The New Orleans Center for the Gulf South helped highlight the links between the Caribbean and New Orleans during the annual US Department of Agriculture’s (USDA) Southern Regional Research Center’s Caribbean Cultural Heritage Month in June, according to Tulane University.
The university said the event took place at the New Orleans office of the USDA.
Jarrell Hamilton, a choreographer, African diaspora scholar, and graduate student in the Tulane School of Liberal Arts’ Department of Theatre and Dance, performed at the event along with Dominican Republic singer / songwriter and bandleader José Fermín Ceballos, Tulane University said.
For Hamilton, exploring these cultural links involves researching the religions of people of African descent and incorporating her understandings into choreography, the university said.
It said Hamilton’s performance was inspired by her own experiences of ancestry, memory, dreams and familial roots, as well as the interdisciplinary Introduction to Musical Cultures of the Gulf South course, which she completed last fall.
During the course, Hamilton said she encountered images that inspired her costume design, and she studied the geography, history, music and dance of this region, according to Tulane University.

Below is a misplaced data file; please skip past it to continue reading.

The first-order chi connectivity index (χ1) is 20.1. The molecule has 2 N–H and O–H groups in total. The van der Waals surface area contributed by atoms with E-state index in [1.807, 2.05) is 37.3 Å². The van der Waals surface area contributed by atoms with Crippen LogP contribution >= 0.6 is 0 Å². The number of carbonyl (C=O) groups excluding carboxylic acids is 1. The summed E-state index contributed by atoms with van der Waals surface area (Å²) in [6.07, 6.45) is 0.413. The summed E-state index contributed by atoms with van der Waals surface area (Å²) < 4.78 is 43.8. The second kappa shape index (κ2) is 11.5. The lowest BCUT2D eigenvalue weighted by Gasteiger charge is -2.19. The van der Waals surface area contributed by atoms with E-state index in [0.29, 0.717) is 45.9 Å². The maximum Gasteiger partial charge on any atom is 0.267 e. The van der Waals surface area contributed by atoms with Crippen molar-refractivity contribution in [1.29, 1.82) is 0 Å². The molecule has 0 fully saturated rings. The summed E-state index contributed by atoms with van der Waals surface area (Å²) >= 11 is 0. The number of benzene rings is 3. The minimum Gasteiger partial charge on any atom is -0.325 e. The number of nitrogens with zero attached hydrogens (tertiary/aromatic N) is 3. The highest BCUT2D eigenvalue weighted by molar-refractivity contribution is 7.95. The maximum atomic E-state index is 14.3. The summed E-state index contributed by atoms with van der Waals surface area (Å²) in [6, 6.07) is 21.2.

“As a child growing up in New Orleans, I learned about the spiritual practices of Vodun and the Lucumí, and I was influenced by these cultures,” said Hamilton. “Learning more about them has helped to define my neo-African spiritual identity and movement.”
For Dominican Republic musician José Fermín, “The similarities of the festive culture and carnival, the warmth of the people, and the communal and joyful experience of music are what the Dominican Republic and New Orleans share.”
Fermín discussed the traits that merengue shares with zydeco as an example of the reach of the Caribbean in the US Gulf South.
The New Orleans Center for the Gulf South supports researchers, culture-bearers and community members through fellowships, community engagement and the coordinate major musical cultures of the Gulf South, Tulane University said.
It said Michael Watson, food technologist and chair of the Caribbean Cultural Heritage Committee at the Southern Regional Research Center, presented both Hamilton and Fermín with certificates of appreciation and lauded the performances as “an outstanding success.”
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